I wrote two follow up pieces along similar lines: Wives of promoters of Vantis tax scheme also facing charges and Tax and financial advisers in court again re ‘failed’ tax scheme.

Well, in the light of the latest reports, I have to accept that, unless there has been a miscarriage of justice, “Faichney, who was managing director of Vantis Tax, worked with his deputy David Perrin to share £4.5m in profit from a fraudulent tax scheme“.

So, I was wrong and I admit it. I am shocked that two ex-colleagues bent and broke the rules to the extent now found proven in Court. When I worked with them I trusted them. Neither was a qualified accountant. I played bridge with David Perrin who was very bright and very commercial when it came to quoting fees for tax planning work. I worked more closely with Roy (Robert) Faichney who promoted me shortly after I joined WJB Chiltern in 2001. Both were involved in my recruitment to the firm.  (I should add that I have neither seen nor spoken with either of them for many years).

During my 4 years at the firm I attended many seminars at which Perrin and Faichney lectured to accountants about tax planning ‘opportunities’. Many of the more detailed technical arguments were beyond me but I was satisfied that their claims were supported by Tax Counsel and arguable interpretations of the law. Or so I thought at the time. And they clearly won over many accountants in practice too.

Now I am wondering. How robust were their technical arguments, really? Did they win me over with their charm and confidence? Did their plans, even then, go beyond the parameters of legal but aggressive tax planning? How many of the tax schemes that they put in place for clients really worked? By which I mean, how many such schemes, have been accepted as effective by HMRC after having been challenged? I wonder how many are still being negotiated? And I wonder how many accountants in practice were suckered into promoting the fraudulent tax scheme to their clients. Reports suggest that it was promoted via a network of contacts to over 600 clients including “an Oscar winning film executive, a celebrity psychiatrist, senior City bankers, top barristers and company directors.” I wonder how many other schemes devised and promoted by Perrin and Faichney have or will also be successfully challenged?

Faichney and Perrin were first interviewed by HMRC in 2006 in relation to the tax scheme in question which had been promoted some years earlier.  It has taken six years for HMRC to get a successful prosecution. Similar (and longer) time lags are commonplace when it comes to disputed tax schemes.

So what are the lessons for ambitious accountants? I would suggest just three:

  1. The fact that someone, whether a colleague or a client, seems to be honest when you first form a judgment as to their character, does not mean they will always resist temptation. Whilst we cannot go through life being suspicious of everyone, we should keep an open mind. We should not allow our faith in someone we trust to blind us to the possibility that they have overstepped the mark.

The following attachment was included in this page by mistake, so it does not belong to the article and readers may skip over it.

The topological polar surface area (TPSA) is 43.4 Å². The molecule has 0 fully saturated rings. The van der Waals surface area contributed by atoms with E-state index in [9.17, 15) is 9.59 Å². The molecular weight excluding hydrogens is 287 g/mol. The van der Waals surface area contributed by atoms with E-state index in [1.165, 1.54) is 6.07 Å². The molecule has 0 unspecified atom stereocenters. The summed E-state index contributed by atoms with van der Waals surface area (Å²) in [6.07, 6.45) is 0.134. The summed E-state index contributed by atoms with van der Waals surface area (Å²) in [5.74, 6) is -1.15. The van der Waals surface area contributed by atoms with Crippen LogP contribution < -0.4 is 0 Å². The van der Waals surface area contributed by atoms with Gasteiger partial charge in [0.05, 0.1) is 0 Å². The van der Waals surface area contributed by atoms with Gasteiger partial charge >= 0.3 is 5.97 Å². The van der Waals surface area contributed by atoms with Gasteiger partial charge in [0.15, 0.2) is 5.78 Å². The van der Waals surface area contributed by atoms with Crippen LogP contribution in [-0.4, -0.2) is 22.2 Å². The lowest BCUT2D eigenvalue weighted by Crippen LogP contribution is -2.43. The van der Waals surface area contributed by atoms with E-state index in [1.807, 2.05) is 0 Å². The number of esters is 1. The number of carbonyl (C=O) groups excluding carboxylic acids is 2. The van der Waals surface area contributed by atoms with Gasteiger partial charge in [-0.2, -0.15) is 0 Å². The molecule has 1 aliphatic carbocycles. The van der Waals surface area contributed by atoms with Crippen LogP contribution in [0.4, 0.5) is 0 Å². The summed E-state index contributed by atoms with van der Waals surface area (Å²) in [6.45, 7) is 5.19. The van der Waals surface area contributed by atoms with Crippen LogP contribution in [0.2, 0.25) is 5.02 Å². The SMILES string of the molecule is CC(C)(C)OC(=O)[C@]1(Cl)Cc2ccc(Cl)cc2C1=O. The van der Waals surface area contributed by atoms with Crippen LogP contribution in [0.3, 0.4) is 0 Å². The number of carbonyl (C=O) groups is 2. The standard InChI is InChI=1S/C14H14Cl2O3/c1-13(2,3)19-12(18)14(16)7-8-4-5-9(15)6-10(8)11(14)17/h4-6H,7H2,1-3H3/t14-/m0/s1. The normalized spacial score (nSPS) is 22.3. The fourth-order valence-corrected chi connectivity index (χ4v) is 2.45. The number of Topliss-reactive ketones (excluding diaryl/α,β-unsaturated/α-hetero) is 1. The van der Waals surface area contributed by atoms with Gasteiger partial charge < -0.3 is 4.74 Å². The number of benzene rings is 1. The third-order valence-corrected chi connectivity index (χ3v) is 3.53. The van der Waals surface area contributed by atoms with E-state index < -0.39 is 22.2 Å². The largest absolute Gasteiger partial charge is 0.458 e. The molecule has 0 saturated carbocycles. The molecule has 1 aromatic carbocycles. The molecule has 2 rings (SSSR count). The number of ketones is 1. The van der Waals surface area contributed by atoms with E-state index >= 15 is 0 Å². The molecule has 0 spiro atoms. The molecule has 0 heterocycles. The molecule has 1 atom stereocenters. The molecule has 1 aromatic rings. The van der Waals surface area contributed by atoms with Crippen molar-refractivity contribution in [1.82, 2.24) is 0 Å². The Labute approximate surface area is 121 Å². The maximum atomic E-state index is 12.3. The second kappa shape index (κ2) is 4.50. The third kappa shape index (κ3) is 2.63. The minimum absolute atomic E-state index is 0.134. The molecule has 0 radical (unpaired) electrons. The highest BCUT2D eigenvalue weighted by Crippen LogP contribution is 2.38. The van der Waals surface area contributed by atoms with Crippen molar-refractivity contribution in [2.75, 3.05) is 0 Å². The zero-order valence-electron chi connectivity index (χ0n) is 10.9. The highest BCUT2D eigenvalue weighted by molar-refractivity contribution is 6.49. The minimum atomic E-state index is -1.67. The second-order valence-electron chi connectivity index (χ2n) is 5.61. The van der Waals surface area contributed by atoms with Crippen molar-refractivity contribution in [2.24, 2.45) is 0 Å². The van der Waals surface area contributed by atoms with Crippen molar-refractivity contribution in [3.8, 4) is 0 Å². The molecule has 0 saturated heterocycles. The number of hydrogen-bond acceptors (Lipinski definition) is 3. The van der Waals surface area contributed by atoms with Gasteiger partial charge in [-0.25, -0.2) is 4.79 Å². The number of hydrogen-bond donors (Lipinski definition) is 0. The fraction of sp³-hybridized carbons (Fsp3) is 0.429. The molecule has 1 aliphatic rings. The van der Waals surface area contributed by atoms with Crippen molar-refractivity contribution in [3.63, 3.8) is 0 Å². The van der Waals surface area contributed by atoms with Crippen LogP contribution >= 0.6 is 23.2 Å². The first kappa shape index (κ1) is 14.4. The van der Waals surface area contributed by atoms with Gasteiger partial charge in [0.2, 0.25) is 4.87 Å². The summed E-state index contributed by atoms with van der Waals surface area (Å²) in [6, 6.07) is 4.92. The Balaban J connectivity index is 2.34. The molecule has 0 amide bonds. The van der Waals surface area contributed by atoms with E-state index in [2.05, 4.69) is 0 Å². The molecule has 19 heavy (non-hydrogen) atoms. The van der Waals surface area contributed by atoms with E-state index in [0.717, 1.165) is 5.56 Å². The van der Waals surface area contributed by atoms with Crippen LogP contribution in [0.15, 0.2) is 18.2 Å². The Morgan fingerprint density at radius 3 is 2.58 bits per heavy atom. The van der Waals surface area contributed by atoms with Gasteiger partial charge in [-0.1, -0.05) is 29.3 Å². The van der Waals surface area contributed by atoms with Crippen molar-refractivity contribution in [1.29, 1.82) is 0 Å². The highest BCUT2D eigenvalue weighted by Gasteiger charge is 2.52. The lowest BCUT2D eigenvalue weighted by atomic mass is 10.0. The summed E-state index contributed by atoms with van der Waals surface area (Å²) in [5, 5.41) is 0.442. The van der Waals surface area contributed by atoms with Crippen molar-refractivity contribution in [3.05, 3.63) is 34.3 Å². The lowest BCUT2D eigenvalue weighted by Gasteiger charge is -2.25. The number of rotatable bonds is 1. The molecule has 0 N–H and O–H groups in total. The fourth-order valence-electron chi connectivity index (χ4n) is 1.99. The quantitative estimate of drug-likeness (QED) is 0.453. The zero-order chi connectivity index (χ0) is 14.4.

2. Following on from the above, if a tax planning opportunity seems too good to be true, it probably is. Ask yourself whether fraud could be alleged – over and above any refusal by HMRC to accept the tax consequences of the scheme? If ANY element of the scheme involves a nudge-nudge, wink, wink, undisclosed agreements or arrangements, or any deliberately misleading statements, beware.
  3. And remember what happened to Perrin and Faichney. The fact that the promoters of any tax scheme seem credible and have a strong background of ‘success’ is no guarantee that all will be well in the future. Perrin and Faichney had loads of experience and their credibility was boosted by them working for one of the (then) top accountancy firms, Vantis Tax. Any promoters who approach you could seem just as credible but may themselves have got greedy. How would you know?

 

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When I’m wrong, I admit it

This post is a post-script to a couple of posts I originally wrote for the TaxBuzz blog. As I no longer update that blog I have to comment here. And, yes, I HAVE to comment. Two people with whom I worked some years ago have been found guilty and imprisoned for their part in a fraudulent tax scheme. And I think there are lessons here for ambitious accountants in practice.

Three years ago, in October 2009, I set out my views on reports that: Vantis tax advisers to face charges of “cheating” re tax scheme. I admit that I doubted that Messrs Perrin and Faichney had done anything different to dozens of other promoters of tax schemes. I felt sure that HMRC were taking the case to act as a deterrent. I doubted that the accused had done anything beyond promote an aggressive scheme supported by “Counsel’s Opinion”.  As is well known, I am no fan of such schemes but equally, having worked with Perrin and Faichney, I found it hard to believe that they would do anything fraudulent.

I wrote two follow up pieces along similar lines: Wives of promoters of Vantis tax scheme also facing charges and Tax and financial advisers in court again re ‘failed’ tax scheme.

Well, in the light of the latest reports, I have to accept that, unless there has been a miscarriage of justice, “Faichney, who was managing director of Vantis Tax, worked with his deputy David Perrin to share £4.5m in profit from a fraudulent tax scheme“.

So, I was wrong and I admit it. I am shocked that two ex-colleagues bent and broke the rules to the extent now found proven in Court. When I worked with them I trusted them. Neither was a qualified accountant. I played bridge with David Perrin who was very bright and very commercial when it came to quoting fees for tax planning work. I worked more closely with Roy (Robert) Faichney who promoted me shortly after I joined WJB Chiltern in 2001. Both were involved in my recruitment to the firm.  (I should add that I have neither seen nor spoken with either of them for many years).